Restaurant August

301 Tchoupitoulas St

tel 1 504 299 9777

Since Restaurant August opened in October 2001 in a converted 1860s tobacco warehouse in the central business district (CBD), chef John Besh has been making food aficionados and critics sit up and take notice.

The menu ambitiously blends Besh’s creole background with German, Provençal and Asian influences. His sense of humour is evident in his signature BLT sandwich of Louisiana buster crab (instead of bacon), lettuce and tomatoes, and in Tongue and Cheek, a combination of foie gras, veal cheeks and beef tongue terrines, occasionally offered on the tasting menu. Pastry chef Kelly Fields’ fondness for savoury ingredients has resulted in surprising desserts like chestnut baklava with herbed poached pear filled with lemon-thyme ice cream.

Choose from several areas in this 697sqm space: the main dining room with its velvet banquettes and wraparound wine cellar, the corporate event-worthy penthouse or the banquet/reception floor that holds 120. The three-course prix fixe lunch at $20.04 per person is arguably the best deal in town.

Lunch for two with a bottle of wine, about $90. Dinner for two with a bottle of wine, about $140. Lunch Mon-Fri11am-2pm. Dinner

5.30-10 pm.



701 St Charles Avenue

tel 1 504 524 4114

Also on foodies’ radar, Herbsaint – after the anisette liqueur invented inNew Orleans– is earning a multitude of accolades. The warmth and relaxed charm of this CBD establishment draws an urbane crowd. The chef, Donald Link, lends a contemporary interpretation to French-American bistro fare. The tomato and shrimp bisque has an invigorating splash of the namesake drink, and in a town where gumbo is discussed as seriously as politics, Herbsaint’s gumbo of the day with andouille, duck and tasso ham is a stand-out. Also noteworthy are the chilli-glazed braised pork belly with beluga lentils and mint and the rabbit fricassee with wild mushrooms. Save room for the sublime banana brown-butter tart, which might be the best dessert you’ve ever tasted and is worth every calorie.

Lunch for two with a bottle of wine, about $70. Dinner for two with a bottle of wine, about $90. Lunch Mon-Fri11.30am-2.30pm. Dinner daily5.30-10pm.


Bourbon House

144 Bourbon St

tel 1 504 522 0111

At Bourbon House, Dickie Brennan’s (of the famous family of restaurateurs) newest eatery in the French Quarter, the spotlight is on the freshest local seafood and classically prepared creole specialties. The large, open interior, with arched windows that span almost an entire wall, Art Nouveau lamps and wrought-iron chairs, is reminiscent of a Parisian brasserie. Despite its casual ambience, Bourbon House is grand enough for business powwows, and the staff are knowledgeable and friendly.

Start with the superb trio of oysters: Rockefeller (traditionally prepared), Bienville (sautéed with shrimp, bacon, bell peppers, onions, celery, and parmesan; thickened with roux; topped with bread crumbs; and oven roasted) and Fonseca (sautéed with tomatoes and peppers, topped with parmesan and roasted), then proceed to the day’s catch topped with pecans in creole meunière sauce or with a sauté of Gulf shrimp, oysters and artichoke hearts. Meat lovers will be sated by the 16-ounce Angus rib eye with pommes frites and andouille steak sauce. To finish, try a signature frozen bourbon-milk punch, homemade ice cream such as banana-pecan, or a selection from the extensive list of single-barrel bourbons.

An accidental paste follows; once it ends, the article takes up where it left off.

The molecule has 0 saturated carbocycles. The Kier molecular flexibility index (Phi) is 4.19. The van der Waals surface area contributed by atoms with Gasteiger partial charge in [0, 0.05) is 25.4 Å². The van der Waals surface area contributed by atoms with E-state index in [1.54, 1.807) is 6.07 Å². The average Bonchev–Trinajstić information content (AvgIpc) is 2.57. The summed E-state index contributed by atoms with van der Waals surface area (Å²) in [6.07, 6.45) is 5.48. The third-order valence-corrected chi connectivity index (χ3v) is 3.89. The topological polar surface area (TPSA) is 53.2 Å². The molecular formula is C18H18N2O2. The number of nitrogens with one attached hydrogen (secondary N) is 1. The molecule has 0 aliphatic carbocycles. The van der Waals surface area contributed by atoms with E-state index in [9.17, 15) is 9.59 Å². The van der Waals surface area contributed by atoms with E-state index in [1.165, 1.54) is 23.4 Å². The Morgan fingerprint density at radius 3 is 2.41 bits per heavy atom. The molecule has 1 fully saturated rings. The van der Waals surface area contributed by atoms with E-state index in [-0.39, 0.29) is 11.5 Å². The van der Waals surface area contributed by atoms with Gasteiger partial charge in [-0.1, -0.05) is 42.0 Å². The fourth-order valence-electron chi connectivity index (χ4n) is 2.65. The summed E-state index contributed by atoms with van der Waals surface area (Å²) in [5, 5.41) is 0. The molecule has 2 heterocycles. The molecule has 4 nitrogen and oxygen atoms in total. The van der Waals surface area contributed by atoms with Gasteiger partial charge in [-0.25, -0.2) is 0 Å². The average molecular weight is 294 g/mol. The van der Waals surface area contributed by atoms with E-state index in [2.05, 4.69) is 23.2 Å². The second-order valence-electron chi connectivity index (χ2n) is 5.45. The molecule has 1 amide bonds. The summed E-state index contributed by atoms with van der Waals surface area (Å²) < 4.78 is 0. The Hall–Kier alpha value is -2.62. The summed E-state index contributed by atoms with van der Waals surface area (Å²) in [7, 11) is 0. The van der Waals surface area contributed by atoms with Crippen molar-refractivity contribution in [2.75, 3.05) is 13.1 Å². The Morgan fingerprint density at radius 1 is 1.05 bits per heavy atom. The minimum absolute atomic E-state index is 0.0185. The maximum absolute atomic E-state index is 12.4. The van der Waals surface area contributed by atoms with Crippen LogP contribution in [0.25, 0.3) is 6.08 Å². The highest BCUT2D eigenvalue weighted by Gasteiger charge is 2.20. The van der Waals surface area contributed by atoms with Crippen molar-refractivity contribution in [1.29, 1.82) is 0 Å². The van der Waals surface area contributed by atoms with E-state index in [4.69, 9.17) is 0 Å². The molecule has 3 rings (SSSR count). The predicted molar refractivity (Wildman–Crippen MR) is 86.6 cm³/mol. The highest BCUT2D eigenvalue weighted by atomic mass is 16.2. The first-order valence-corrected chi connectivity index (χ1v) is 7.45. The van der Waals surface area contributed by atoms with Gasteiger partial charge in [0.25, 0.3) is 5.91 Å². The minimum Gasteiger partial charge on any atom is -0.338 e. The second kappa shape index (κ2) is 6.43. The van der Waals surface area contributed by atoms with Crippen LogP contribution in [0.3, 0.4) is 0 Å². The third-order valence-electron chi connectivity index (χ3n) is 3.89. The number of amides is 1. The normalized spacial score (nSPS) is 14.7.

Lunch for two with a bottle of wine, about $50. Dinner for two with a bottle of wine, about $80. Lunch Mon-Fri11.30am-5.30pm. Dinner daily 5.30-11pm. Oyster bar daily 11.30am-midnight.

Café Adelaide

Loews New Orleans Hotel

300 Poydras St

tel 1 504 595 3305

Located in the elegant Loews New Orleans Hotel in the downtown warehouse district, Café Adelaide is operated by three members of the younger generation of the Brennan family. The restaurant, which was inspired by the gallery in the plantation-style home of the proprietors’ auntAdelaide, features faux tiger eye-maple walls, a rustic pickled-wood bar and floor-to-ceiling wine storage with library ladders to house the 120-bottle list.

The playful, imaginative tone carries over to the menu of updatedNew Orleansbistro fare. A popular lunch item is the BBQ shrimp po’boy – the best version I’ve tried. And how about the foie gras sandwich on brioche with orange and onion marmalade for a dinner appetizer? The traditionalNew Orleansbeignet with a cappuccino semifreddo becomes Coffee and Doughnuts, and the grown-up version of Milk and Cookies stars an icy brandy-milk punch ice cream.

Lunch for two with a bottle of wine, about $85. Dinner for two with a bottle of wine, about $130. Lunch Mon-Fri11am-2.30pm. Dinner daily6-9.30pm.

TheNew OrleansGrill


300 Gravier St

tel 1 504 522 1994

The New Orleans Grill is a showcase of refined luxury, from the gallery-quality murals by local artist Auseklis Ozols right down to the custom-woven carpets so plush that you sink with each step. The city’s movers and shakers discuss business while seated at well-spaced tables and are catered to with seamless service. Chef Jonathan Wright’s contemporary French cuisine incorporates organic, locally grown produce in dishes like crispy roast duck withLouisianapeaches. The most popular item on the menu is theWindsor Courtcrab cake, an updated take on a popular 20-year-old recipe.

With such exacting standards, whatever you order will be paired with the perfect wine from the 10,000-bottle cellar. This is the restaurant if you seek to impress or really want to close that deal. (Paul McCartney wooed future wife Heather Mills with a tune at the piano in the adjacent Polo Lounge.)

Lunch for two with a bottle of wine, about $125. Dinner for two with a bottle of wine, about $175. Lunch Mon-Sat11.30am2pm.Dinner daily 6-10pm.